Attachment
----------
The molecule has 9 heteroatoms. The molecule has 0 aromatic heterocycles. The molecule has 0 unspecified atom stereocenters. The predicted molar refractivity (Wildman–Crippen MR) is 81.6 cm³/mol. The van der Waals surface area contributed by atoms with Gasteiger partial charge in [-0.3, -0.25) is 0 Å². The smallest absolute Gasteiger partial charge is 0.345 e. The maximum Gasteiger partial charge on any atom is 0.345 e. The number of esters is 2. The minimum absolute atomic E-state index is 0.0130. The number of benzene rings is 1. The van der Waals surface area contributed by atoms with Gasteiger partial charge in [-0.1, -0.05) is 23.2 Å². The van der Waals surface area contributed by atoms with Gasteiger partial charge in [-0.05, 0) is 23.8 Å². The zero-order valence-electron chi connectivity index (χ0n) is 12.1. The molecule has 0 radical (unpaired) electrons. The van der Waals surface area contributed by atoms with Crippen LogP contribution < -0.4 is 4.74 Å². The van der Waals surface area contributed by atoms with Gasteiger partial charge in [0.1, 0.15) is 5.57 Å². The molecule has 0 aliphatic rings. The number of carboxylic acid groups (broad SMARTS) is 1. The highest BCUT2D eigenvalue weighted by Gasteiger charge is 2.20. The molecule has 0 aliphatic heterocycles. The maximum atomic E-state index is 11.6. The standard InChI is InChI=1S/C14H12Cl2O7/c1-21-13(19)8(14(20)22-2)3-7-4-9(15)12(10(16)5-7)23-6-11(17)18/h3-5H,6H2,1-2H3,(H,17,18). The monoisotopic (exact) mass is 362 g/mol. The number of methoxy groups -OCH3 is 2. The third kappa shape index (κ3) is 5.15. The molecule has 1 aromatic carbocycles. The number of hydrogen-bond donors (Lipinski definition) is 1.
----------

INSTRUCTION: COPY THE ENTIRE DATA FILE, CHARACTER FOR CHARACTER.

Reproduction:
The molecule has 9 heteroatoms. The molecule has 0 aromatic heterocycles. The molecule has 0 unspecified atom stereocenters. The predicted molar refractivity (Wildman–Crippen MR) is 81.6 cm³/mol. The van der Waals surface area contributed by atoms with Gasteiger partial charge in [-0.3, -0.25) is 0 Å². The smallest absolute Gasteiger partial charge is 0.345 e. The maximum Gasteiger partial charge on any atom is 0.345 e. The number of esters is 2. The minimum absolute atomic E-state index is 0.0130. The number of benzene rings is 1. The van der Waals surface area contributed by atoms with Gasteiger partial charge in [-0.1, -0.05) is 23.2 Å². The van der Waals surface area contributed by atoms with Gasteiger partial charge in [-0.05, 0) is 23.8 Å². The zero-order valence-electron chi connectivity index (χ0n) is 12.1. The molecule has 0 radical (unpaired) electrons. The van der Waals surface area contributed by atoms with Crippen LogP contribution < -0.4 is 4.74 Å². The van der Waals surface area contributed by atoms with Gasteiger partial charge in [0.1, 0.15) is 5.57 Å². The molecule has 0 aliphatic rings. The number of carboxylic acid groups (broad SMARTS) is 1. The highest BCUT2D eigenvalue weighted by Gasteiger charge is 2.20. The molecule has 0 aliphatic heterocycles. The maximum atomic E-state index is 11.6. The standard InChI is InChI=1S/C14H12Cl2O7/c1-21-13(19)8(14(20)22-2)3-7-4-9(15)12(10(16)5-7)23-6-11(17)18/h3-5H,6H2,1-2H3,(H,17,18). The monoisotopic (exact) mass is 362 g/mol. The number of methoxy groups -OCH3 is 2. The third kappa shape index (κ3) is 5.15. The molecule has 1 aromatic carbocycles. The number of hydrogen-bond donors (Lipinski definition) is 1.